Last week marked the UKs first ‘meet free week’. But some people are taking it even a step further.
All over London, vegan cafés are springing up left, right and centre. Since the UK has such a strong heritage involving meat-heavy dishes, how did this meat-free trend come about?
Veganism has often been seen as the reserve of the slightly eccentric, in the UK at least. Meat eaters tend to think that people whom eschew animal-based products do so for one of two reasons: Either they are a few bacon sandwiches short of a picnic, or they are self-obsessed twenty-something’s crying out for some attention. Carnivores also seem to feel that if you’re of sane mind, then a porky sausage is something to be gobbled with relish (and with relish, possibly) and not something to run away from like a pig with a freshly-slapped backside.
But all signs point to a stark change in attitudes towards veganism, and the rise in the number of vegan restaurants in the capital is evidence of this. You won’t see a pork chop, egg or even a pot of honey in these establishments. You won’t even see a hot oven, as vegan meals are usually cooked at low temperatures to retain vital enzymes and vitamins.
Pasta is in fact spiralled courgette, and cheese is somehow made from an alien-looking bulb called kohlrabi, along with mushrooms and spinach.
So, what has turned London vegan-crazy? After the ‘burger-isation’ and the championing of carnivores across the nation’s capital, why now are millennials querying whether an eatery has quinoa, or boasting that they love a bit of butternut squash?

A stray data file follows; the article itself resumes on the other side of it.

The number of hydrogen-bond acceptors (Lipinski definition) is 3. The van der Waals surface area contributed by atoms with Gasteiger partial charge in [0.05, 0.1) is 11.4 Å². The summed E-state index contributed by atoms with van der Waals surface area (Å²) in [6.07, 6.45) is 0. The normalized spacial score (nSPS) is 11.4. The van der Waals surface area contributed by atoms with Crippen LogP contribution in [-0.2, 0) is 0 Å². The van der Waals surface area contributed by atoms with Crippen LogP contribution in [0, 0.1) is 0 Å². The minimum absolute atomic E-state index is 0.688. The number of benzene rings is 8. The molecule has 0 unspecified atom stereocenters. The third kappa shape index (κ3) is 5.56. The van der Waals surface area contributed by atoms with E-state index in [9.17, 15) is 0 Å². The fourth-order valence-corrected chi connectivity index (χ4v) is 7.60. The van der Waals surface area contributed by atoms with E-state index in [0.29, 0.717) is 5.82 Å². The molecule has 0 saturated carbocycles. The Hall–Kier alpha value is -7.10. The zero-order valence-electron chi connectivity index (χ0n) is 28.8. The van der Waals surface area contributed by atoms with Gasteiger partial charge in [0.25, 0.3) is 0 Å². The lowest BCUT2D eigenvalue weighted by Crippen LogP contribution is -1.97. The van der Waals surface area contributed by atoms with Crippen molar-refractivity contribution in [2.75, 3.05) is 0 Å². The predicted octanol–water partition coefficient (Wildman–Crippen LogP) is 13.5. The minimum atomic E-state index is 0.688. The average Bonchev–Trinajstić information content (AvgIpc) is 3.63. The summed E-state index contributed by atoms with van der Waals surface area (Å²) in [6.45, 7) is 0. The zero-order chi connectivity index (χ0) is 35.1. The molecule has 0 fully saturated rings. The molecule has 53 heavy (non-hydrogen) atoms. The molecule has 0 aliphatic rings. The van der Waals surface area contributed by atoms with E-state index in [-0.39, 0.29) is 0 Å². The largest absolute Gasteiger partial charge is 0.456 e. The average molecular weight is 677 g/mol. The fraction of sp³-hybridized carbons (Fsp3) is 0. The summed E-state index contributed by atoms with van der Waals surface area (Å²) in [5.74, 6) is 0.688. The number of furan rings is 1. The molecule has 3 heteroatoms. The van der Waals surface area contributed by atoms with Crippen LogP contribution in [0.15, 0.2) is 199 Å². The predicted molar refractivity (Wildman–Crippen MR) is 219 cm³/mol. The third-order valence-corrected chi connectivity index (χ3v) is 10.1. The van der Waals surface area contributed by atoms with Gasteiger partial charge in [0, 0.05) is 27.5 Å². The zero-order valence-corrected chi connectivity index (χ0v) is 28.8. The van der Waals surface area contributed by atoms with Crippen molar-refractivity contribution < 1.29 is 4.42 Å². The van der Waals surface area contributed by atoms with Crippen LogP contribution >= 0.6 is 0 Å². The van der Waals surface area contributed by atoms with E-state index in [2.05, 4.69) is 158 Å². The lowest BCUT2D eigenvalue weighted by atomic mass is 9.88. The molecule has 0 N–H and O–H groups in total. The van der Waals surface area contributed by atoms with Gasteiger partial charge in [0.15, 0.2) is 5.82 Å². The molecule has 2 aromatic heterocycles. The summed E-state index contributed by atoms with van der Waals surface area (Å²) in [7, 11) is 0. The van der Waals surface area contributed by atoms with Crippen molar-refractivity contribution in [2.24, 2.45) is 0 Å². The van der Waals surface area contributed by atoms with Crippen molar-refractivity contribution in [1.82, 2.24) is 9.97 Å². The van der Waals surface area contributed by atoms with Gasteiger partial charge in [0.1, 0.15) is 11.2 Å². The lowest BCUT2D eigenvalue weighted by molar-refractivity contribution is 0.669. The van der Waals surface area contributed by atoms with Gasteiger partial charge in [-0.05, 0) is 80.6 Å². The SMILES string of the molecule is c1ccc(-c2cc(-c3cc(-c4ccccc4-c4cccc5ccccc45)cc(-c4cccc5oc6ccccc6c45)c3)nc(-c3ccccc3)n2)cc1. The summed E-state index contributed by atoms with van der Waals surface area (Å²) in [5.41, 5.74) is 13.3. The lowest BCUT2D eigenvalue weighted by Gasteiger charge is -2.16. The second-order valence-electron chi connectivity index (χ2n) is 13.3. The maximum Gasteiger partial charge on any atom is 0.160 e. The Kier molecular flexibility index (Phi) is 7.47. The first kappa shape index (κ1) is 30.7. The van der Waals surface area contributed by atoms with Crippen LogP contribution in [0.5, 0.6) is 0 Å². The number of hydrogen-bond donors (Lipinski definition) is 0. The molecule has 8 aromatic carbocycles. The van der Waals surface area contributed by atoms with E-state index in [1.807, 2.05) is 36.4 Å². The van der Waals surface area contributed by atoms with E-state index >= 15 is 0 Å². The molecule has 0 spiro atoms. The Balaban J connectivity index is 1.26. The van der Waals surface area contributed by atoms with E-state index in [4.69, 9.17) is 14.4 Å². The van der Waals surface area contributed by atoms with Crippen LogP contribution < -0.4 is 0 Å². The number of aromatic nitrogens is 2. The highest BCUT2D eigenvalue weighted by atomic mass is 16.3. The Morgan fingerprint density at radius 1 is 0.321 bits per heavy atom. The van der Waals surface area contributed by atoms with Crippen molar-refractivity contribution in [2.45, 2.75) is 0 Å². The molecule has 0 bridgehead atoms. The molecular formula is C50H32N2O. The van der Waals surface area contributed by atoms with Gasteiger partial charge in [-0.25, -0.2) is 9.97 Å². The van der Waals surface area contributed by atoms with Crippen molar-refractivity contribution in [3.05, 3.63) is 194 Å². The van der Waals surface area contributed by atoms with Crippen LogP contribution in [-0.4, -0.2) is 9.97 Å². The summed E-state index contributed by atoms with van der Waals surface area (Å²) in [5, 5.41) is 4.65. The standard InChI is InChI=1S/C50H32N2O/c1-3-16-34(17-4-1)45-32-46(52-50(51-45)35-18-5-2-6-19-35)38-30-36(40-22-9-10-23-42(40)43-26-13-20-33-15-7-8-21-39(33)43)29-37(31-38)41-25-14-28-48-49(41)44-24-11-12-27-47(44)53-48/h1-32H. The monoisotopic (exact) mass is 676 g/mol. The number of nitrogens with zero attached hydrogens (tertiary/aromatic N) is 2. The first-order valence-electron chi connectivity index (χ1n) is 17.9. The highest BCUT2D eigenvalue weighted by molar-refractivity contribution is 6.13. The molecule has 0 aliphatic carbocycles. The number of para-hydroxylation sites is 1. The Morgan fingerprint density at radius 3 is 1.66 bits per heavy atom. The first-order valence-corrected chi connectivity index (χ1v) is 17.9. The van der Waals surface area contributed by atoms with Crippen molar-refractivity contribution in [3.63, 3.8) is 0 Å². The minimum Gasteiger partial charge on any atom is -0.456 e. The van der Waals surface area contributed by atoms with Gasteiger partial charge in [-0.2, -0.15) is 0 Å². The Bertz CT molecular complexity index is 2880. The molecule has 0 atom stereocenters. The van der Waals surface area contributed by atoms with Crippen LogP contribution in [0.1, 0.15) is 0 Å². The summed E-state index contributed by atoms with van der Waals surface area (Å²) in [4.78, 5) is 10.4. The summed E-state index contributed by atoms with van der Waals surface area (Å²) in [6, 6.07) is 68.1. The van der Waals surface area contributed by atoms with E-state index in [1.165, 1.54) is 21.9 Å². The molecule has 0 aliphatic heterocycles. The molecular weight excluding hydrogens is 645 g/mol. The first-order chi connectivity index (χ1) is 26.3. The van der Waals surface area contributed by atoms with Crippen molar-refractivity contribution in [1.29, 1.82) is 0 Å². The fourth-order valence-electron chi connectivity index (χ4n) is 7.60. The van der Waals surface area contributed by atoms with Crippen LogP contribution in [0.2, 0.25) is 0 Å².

As often happens, pop culture stars have helped pave the path to a new way of living, or eating in this case, and the main catalyst of this abhorrence of animal-based products is Beyoncé and her hubby Jay-Z. This celeb couple ‘went vegan’ for three weeks in 2013 and haven’t looked back, or at a rack of ribs, since. She even now has a meal delivery service so her fans can go meat, dairy, soy and gluten free along with her.
The Vegan Society was of the opinion that there were 150,000 vegans in the UK in 2006, and that number has since more than doubled. The market for non-dairy substitutes has also almost tripled in the same period.
The higher number of vegans there are of course, the higher the number of vegan hang-outs that are required, and the capital is answering the demand in spades. In addition, Londoners will soon see the opening of a Veganz store – a German supermarket chain that provides over 6,000 vegan products. The new store should be open by the end of 2015.
So, is veganism a passing fad that will soon be joining the Adkins diet into stomach-sucking history, or a trend that’s very much here to stay? The Nobel Prize winning economist Alvin Roth predicts that one day the very idea of eating meat will become as ‘repugnant’ to the human race as perhaps cannibalism is today, and we will all eventually live purely on plant produce.
If being vegan does not sound like much of a thrill-ride to you, you’d probably be best enjoying your bacon sandwiches while you still have chance.
Note: No animals or animal products were used or harmed during the writing of this article.